‘S’on for young and old.

‘S’on for young and old.

‘S’on for young and old.

‘S’on for young and old.

Great job, guys, awesome job. Keep at it. Keep practicing that Aussie pronunciation. And before we finish up let’s go through an Australian fact.

Aussie Fact:

So, I had something to correct, I had something to correct. Last week I said that Australia was colonised in 1770, in the year 1770, and this was incorrect, guys. This was incorrect. So, this is an example of owning your mistakes. As a result of making this mistake, I went and looked it up and I learnt a lot more about early Australian history. So, I wanted to correct that and talk about what actually happened when Australia was discovered.

So, when was Australia actually discovered and when was it colonised? So, there’s a lot of argument about this. Ok? Usually, if you ask the average Australian, “When was Australia discovered?”, they’re going to think about it in terms of British discovery. So, they’re going to say, “Australia was discovered on the 22nd of August 1770 by navigator and astronomer Captain James Cook who was from the British Empire obviously.”. However, between the years of 1606 and 1770 more than 50 European ships had actually made landfall, they’d arrived, they had I guess “fallen on the land”, the boats had hit the land and they had touched Australian soil. So, more than 50, more than 50, other European ships had actually arrived (in), had actually discovered, had actually found Australia between the years of 1606 and 1770. That’s like 164 years. Isn’t that crazy?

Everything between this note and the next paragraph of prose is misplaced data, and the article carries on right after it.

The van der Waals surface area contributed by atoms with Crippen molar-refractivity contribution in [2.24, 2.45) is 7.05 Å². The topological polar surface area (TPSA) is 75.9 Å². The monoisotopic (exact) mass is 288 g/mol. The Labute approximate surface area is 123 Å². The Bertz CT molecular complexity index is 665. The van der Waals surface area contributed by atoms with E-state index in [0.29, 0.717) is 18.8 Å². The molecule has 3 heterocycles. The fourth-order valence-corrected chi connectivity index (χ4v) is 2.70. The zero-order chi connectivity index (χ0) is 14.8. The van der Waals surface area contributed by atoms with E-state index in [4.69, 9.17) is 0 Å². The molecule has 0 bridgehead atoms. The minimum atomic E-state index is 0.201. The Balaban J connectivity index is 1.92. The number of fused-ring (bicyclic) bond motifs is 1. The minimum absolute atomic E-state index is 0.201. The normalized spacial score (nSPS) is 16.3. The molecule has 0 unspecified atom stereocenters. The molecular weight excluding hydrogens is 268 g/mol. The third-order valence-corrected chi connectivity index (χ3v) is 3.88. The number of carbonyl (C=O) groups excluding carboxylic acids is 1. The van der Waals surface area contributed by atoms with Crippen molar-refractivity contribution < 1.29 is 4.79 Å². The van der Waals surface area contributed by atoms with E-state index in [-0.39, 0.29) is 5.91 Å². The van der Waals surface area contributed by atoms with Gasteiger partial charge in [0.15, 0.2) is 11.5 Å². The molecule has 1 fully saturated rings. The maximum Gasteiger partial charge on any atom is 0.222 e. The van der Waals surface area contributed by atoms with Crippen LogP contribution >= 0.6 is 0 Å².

The difference is that none of these ships, none of these Europeans, cared about claiming Australia as a colony. They probably didn’t even know what Australia was. They would’ve come to Australia, they land somewhere, and having no understanding of the geography down there they would’ve just assumed it was a small island or some unimportant area and moved on shortly after landing there to collect water or to collect some food.

However, ok, so we’ve established that more than 50 European ships found Australia or discovered the Australian continent without claiming it before Captain Cook did, but before this time, Australian Indigenous people had lived on the continent for thousands of years. So, the native Australian people had actually lived here for probably more than 50,000 years, 50,000 years. That is insane. Ok? So, it just blows my mind every time you think about that. And that is why they have such a strong deep connection with the continent of Australia. The indigenous people, they have been here for, I guess, what… to put that in context, the Egyptian pyramids were built 5,000 years ago, I believe, again, I would have to look that up, but 5,000 years ago. If you go back another nine times that distance of time from present, another nine 5,000 years before that, that is when the Aboriginals first got to Australia.